The vast collection of Astbury’s letters and correspondence that is held in Special Collections at the Brotherton Library, University of Leeds (and I must also thank the diligent and hardworking staff!) was an invaluable resource but I think that it was through making contact with both Astbury’s family together with the handful of people still alive who worked with him and were kindly willing to share their anecdotes and recollections that I was really able to breath life into this story and I am very grateful for all their help.

#5 – Are you working on any new projects/books you can tell us about?

When trying to convey the power and significance of molecular biology, the one example that I usually reach for is the production of human insulin by recombinant DNA technology in the 1970s as this was of huge benefit to millions of patients with both type 1 and type 2 Diabetes. But over the course of my work on Astbury it has become evident to me that insulin is far more interesting than being merely a case study in the power of molecular biology.  Astbury’s work on DNA emerged from his initial studies on the structure of wool fibres for the local textile industries of West Yorkshire but it turns out that the Leeds textile trade may also have an intriguing and important connection to the story of insulin thanks again to a few unsung scientific heroes whose stories I would be very interested to tell.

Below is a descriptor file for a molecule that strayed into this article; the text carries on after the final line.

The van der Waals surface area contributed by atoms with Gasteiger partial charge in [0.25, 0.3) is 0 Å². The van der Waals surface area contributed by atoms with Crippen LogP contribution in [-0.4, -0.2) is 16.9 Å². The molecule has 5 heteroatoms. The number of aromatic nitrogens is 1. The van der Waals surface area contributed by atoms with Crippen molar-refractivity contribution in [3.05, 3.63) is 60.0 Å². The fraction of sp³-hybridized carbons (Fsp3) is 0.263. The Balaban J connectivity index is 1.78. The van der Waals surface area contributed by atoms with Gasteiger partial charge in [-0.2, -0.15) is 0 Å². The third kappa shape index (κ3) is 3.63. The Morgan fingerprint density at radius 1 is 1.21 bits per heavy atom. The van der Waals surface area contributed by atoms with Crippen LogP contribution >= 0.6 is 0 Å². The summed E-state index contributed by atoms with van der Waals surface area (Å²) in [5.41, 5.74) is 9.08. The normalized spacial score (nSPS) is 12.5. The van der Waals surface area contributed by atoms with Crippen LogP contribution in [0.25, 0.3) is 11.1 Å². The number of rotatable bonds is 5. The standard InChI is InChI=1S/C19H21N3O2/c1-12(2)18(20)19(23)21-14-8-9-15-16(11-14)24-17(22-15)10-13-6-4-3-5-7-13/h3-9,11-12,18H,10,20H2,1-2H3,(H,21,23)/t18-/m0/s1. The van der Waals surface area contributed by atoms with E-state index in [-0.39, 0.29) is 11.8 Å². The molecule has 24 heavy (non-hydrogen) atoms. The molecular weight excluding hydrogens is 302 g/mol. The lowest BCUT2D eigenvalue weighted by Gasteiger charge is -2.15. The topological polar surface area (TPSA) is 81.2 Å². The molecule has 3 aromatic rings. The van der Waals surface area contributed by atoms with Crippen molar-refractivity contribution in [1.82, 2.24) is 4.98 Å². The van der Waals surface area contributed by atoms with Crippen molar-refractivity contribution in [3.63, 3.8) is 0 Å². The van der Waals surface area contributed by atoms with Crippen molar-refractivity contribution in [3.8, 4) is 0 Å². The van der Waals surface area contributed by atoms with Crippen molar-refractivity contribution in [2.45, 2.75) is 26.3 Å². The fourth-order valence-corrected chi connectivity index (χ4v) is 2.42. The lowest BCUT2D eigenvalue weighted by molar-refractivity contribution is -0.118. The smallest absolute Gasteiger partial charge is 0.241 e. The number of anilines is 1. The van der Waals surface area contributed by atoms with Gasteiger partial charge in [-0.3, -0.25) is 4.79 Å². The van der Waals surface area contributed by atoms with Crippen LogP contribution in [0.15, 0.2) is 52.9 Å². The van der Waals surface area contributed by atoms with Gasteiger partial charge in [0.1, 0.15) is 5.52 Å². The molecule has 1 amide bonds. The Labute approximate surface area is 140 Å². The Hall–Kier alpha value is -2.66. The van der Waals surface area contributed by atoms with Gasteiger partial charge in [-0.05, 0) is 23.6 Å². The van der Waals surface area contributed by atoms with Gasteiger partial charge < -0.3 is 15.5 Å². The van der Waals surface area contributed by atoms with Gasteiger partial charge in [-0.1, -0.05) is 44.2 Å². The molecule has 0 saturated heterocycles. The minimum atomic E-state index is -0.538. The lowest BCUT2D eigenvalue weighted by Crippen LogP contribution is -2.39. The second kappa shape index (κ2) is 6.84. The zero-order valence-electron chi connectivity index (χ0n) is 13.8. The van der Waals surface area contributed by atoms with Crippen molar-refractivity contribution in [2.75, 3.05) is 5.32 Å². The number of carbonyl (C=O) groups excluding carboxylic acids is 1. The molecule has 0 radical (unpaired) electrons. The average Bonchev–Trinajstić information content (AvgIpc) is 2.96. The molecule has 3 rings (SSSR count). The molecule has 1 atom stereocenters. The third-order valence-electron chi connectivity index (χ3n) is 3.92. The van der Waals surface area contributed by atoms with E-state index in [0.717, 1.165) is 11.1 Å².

Also, for several years now I have had an idea for a children’s adventure story and while this may seem like quite a dramatic change of direction from history of science, I should say that molecular biology is central to the plot and, if anyone reads the final chapter of The Man in the Monkeynut Coat closely enough they may well spot a connection between some of the themes…

[Image Credit: Supplied by Author]